Therefore, Pope Francis continued, “the simplest and best  measure  and  indicator  of  the  implementation  of  the  new Agenda for  development will be the effective, practical and immediate access, on  the  part  of  all,  to  essential  material  and  spiritual  goods:  housing,  dignified  and  properly  remunerated  employment,  adequate  food  and  drinking  water,  religious  freedom  and,  more  generally,  spiritual  freedom and education.”

Such  a  process  of bringing  about integral  human  development – a  concept that includes, but is not exhausted by, economic development  – should, through multilateral initiatives, stimulate also the quest for  complementary, alternative finance  systems capable  of ensuring that financial  resources are both  accessible  to  and  sustainable for  the poorest.  As  Pope  Francis  said  here  last  year, “The pillars  of  integral  human development have a common foundation, which is  the  right  to  life,” which  presumes that “we  recognize  a  moral  law  written  into  human  nature  itself,  one that includes  the  natural  difference  between  man and woman (cf. Laudato Si’, 155), and absolute respect for life in all its stages and dimensions.”

Integral human development is, moreover, impossible without peace. Only  two  days  ago in  Assisi, Pope  Francis, together  with  numerous  other world religious leaders, stressed the importance of dialogue as a  privileged  way  to  be  peacemakers.  Conflicts  not  only  render  the  attainment of the Sustainable Development Goals at the regional level  absolutely  impossible,  but  also  destroy so  many human  resources,  means  of  production  and  cultural  heritage.  Today,  as  during  the  1950s,  60s  and  70s, there is  the recurrence  of  the threat of  nuclear  conflict with its terrible consequences. The enormous  and  ill-fated effect of  war  is  a  downward spiral  from  which  there  is often no  escape,  triggers  an  increase  in  political  polarization  at the global  level  and narrows the  spaces  in  which  the  same  international  community can  propose  effective  solutions  for  a  stable and lasting peace.

Among  the  factors that degrade social  coexistence  in  countries  and  undermine the  whole  international  community,  we  must  count  the scourge of terrorism. In the course of recent years, we have seen the  metastasis of  terrorism to  so  many  parts  of the  world. Neighbors to  Syria  and  Iraq  have increasingly  become  victims  of innumerable  barbaric acts. Beyond the Middle East, atrocious acts of terrorism have  instilled fear in the daily life of so many across the globe.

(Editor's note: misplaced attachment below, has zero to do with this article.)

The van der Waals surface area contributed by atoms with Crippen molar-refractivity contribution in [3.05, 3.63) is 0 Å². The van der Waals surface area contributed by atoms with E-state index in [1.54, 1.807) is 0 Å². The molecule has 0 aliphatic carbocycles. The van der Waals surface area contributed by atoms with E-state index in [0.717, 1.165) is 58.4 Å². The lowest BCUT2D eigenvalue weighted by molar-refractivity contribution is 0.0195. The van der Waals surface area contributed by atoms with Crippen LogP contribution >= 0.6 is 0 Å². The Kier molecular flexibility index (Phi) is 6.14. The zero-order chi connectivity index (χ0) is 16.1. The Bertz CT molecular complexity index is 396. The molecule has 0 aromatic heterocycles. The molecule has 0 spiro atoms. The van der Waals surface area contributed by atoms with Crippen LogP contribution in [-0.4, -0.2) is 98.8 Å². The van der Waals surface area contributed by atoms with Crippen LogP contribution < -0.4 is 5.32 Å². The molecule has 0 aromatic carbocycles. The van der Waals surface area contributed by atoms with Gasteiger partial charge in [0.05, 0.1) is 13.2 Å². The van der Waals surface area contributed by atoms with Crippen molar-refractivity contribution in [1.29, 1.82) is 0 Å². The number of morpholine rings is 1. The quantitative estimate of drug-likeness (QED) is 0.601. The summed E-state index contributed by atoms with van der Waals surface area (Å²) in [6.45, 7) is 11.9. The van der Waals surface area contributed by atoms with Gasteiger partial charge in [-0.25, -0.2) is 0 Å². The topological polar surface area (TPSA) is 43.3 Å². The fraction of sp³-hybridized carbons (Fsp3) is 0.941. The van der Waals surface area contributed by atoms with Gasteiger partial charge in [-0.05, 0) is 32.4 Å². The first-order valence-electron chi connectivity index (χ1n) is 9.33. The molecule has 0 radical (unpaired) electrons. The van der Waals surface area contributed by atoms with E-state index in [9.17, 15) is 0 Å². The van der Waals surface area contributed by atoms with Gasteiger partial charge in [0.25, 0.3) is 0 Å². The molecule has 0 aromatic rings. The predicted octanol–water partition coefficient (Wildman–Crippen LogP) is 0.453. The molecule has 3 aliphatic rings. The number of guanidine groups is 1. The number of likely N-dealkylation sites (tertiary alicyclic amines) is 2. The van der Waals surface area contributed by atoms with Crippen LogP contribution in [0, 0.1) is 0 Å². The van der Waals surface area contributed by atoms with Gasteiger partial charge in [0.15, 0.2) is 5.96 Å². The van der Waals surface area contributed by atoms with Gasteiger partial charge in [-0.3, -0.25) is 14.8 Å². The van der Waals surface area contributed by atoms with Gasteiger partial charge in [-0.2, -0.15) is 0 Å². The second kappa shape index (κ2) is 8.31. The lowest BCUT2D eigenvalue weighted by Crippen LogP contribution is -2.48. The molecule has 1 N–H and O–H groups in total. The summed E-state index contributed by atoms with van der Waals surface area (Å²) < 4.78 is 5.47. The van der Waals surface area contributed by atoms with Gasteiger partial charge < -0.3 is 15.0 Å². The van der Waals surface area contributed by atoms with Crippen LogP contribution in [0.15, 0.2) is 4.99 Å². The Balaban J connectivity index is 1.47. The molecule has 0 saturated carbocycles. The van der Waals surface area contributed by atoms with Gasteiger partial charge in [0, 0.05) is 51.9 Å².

In the Middle East, we see the terrible consequences of a spiral of war:  many lives destroyed; fallen states; collapsed ceasefires; unsuccessful  peace  initiatives;  and failed  attempts  to  resolve  the fundamental  causes  of  conflict  in  Syria,  Iraq  and  Libya,  to  find  a  solution  to  the  crisis  of  the  presidency  in  Lebanon,  and  to  resolve  the  Israeli-Palestinian conflict.   This persistent failure  has dampened the  hopes  and promises of all who consider that region sacred and holy.  We can also witness these failures in the long-standing conflicts that continue to oppress and take the lives of so many in South Sudan, the  Great  Lakes,  and  now  for  two  and  half  years  in  Eastern  Ukraine.  Although these situations have all been high profile and have brought  an immense  amount  of  human  suffering,  we  are  still  very  far  from  resolving their root  causes. It almost seems  that  we  have  accepted  conflict, war and terrorism as part of our new normal.

Beyond  the  urgency  of the  need  for  ceasefires,  for respect  for  the  dignity  and the  rights  of  affected  peoples,  and  for  access  to  humanitarian aid, there  is  also the necessity to facilitate negotiation  with those  who  have direct  or  indirect  responsibility  for  particular conflicts. Thankful for the positive outcome in Colombia, the heartfelt  hope  of  the  Holy  See  is  that, through  the  facilitation  of  the  international  community, various  forms  of  contact  and  dialogue will  be pursued to resolve ongoing conflicts.